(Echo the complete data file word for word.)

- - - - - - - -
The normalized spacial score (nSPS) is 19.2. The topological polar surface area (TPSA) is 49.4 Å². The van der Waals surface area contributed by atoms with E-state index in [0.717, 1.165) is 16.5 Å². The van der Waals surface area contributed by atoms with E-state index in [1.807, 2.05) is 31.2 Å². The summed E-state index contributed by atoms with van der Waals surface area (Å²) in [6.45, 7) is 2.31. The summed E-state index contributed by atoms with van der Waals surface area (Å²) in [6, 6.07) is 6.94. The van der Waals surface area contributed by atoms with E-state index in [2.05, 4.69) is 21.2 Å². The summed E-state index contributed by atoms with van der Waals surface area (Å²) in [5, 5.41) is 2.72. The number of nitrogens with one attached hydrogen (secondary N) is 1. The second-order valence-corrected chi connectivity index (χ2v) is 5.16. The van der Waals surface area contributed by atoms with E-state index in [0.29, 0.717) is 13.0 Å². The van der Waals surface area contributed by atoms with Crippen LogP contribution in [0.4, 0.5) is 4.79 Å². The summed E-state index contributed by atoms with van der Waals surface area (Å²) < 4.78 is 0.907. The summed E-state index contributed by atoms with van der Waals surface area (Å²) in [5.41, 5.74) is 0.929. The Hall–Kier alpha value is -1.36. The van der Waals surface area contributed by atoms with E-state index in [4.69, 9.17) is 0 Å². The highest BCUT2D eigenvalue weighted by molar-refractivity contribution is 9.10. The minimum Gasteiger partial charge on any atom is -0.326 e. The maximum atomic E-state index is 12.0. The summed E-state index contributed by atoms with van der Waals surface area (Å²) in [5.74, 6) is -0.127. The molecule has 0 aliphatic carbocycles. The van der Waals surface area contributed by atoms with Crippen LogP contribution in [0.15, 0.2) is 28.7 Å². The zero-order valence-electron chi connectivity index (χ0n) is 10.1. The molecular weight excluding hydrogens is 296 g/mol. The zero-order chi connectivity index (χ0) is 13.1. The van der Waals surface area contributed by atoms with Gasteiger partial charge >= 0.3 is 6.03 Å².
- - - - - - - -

The normalized spacial score (nSPS) is 19.2. The topological polar surface area (TPSA) is 49.4 Å². The van der Waals surface area contributed by atoms with E-state index in [0.717, 1.165) is 16.5 Å². The van der Waals surface area contributed by atoms with E-state index in [1.807, 2.05) is 31.2 Å². The summed E-state index contributed by atoms with van der Waals surface area (Å²) in [6.45, 7) is 2.31. The summed E-state index contributed by atoms with van der Waals surface area (Å²) in [6, 6.07) is 6.94. The van der Waals surface area contributed by atoms with E-state index in [2.05, 4.69) is 21.2 Å². The summed E-state index contributed by atoms with van der Waals surface area (Å²) in [5, 5.41) is 2.72. The number of nitrogens with one attached hydrogen (secondary N) is 1. The second-order valence-corrected chi connectivity index (χ2v) is 5.16. The van der Waals surface area contributed by atoms with E-state index in [0.29, 0.717) is 13.0 Å². The van der Waals surface area contributed by atoms with Crippen LogP contribution in [0.4, 0.5) is 4.79 Å². The summed E-state index contributed by atoms with van der Waals surface area (Å²) < 4.78 is 0.907. The summed E-state index contributed by atoms with van der Waals surface area (Å²) in [5.41, 5.74) is 0.929. The Hall–Kier alpha value is -1.36. The van der Waals surface area contributed by atoms with E-state index in [4.69, 9.17) is 0 Å². The highest BCUT2D eigenvalue weighted by molar-refractivity contribution is 9.10. The minimum Gasteiger partial charge on any atom is -0.326 e. The maximum atomic E-state index is 12.0. The summed E-state index contributed by atoms with van der Waals surface area (Å²) in [5.74, 6) is -0.127. The molecule has 0 aliphatic carbocycles. The van der Waals surface area contributed by atoms with Crippen LogP contribution in [0.15, 0.2) is 28.7 Å². The zero-order valence-electron chi connectivity index (χ0n) is 10.1. The molecular weight excluding hydrogens is 296 g/mol. The zero-order chi connectivity index (χ0) is 13.1. The van der Waals surface area contributed by atoms with Gasteiger partial charge >= 0.3 is 6.03 Å².